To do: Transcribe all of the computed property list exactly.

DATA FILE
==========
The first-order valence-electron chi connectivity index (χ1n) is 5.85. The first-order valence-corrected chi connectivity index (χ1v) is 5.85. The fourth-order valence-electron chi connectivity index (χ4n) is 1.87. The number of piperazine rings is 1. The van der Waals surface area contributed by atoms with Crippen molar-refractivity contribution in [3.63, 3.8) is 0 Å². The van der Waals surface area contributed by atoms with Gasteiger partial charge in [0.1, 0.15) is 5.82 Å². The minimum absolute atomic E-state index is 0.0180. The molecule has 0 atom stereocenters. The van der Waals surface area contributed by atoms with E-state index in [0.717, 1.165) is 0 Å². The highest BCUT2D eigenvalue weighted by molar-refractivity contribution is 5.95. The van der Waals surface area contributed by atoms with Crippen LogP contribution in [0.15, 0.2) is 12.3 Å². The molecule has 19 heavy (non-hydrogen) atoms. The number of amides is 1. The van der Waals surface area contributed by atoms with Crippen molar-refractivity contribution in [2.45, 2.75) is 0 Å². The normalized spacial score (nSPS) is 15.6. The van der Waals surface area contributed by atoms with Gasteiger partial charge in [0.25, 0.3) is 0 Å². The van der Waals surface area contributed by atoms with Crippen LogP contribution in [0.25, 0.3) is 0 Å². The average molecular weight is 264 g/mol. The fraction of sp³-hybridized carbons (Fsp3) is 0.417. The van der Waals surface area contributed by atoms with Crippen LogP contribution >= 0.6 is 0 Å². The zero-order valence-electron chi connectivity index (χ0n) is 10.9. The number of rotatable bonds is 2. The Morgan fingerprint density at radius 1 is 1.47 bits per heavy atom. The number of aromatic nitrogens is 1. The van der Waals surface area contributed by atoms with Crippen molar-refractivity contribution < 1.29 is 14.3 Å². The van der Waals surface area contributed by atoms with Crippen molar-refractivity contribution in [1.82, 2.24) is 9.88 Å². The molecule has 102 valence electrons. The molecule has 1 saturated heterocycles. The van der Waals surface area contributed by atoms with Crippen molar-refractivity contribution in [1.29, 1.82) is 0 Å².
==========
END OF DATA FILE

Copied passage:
The first-order valence-electron chi connectivity index (χ1n) is 5.85. The first-order valence-corrected chi connectivity index (χ1v) is 5.85. The fourth-order valence-electron chi connectivity index (χ4n) is 1.87. The number of piperazine rings is 1. The van der Waals surface area contributed by atoms with Crippen molar-refractivity contribution in [3.63, 3.8) is 0 Å². The van der Waals surface area contributed by atoms with Gasteiger partial charge in [0.1, 0.15) is 5.82 Å². The minimum absolute atomic E-state index is 0.0180. The molecule has 0 atom stereocenters. The van der Waals surface area contributed by atoms with E-state index in [0.717, 1.165) is 0 Å². The highest BCUT2D eigenvalue weighted by molar-refractivity contribution is 5.95. The van der Waals surface area contributed by atoms with Crippen LogP contribution in [0.15, 0.2) is 12.3 Å². The molecule has 19 heavy (non-hydrogen) atoms. The number of amides is 1. The van der Waals surface area contributed by atoms with Crippen molar-refractivity contribution in [2.45, 2.75) is 0 Å². The normalized spacial score (nSPS) is 15.6. The van der Waals surface area contributed by atoms with Gasteiger partial charge in [0.25, 0.3) is 0 Å². The van der Waals surface area contributed by atoms with Crippen LogP contribution in [0.25, 0.3) is 0 Å². The average molecular weight is 264 g/mol. The fraction of sp³-hybridized carbons (Fsp3) is 0.417. The van der Waals surface area contributed by atoms with Crippen LogP contribution >= 0.6 is 0 Å². The zero-order valence-electron chi connectivity index (χ0n) is 10.9. The number of rotatable bonds is 2. The Morgan fingerprint density at radius 1 is 1.47 bits per heavy atom. The number of aromatic nitrogens is 1. The van der Waals surface area contributed by atoms with Crippen molar-refractivity contribution < 1.29 is 14.3 Å². The van der Waals surface area contributed by atoms with Crippen molar-refractivity contribution in [1.82, 2.24) is 9.88 Å². The molecule has 102 valence electrons. The molecule has 1 saturated heterocycles. The van der Waals surface area contributed by atoms with Crippen molar-refractivity contribution in [1.29, 1.82) is 0 Å².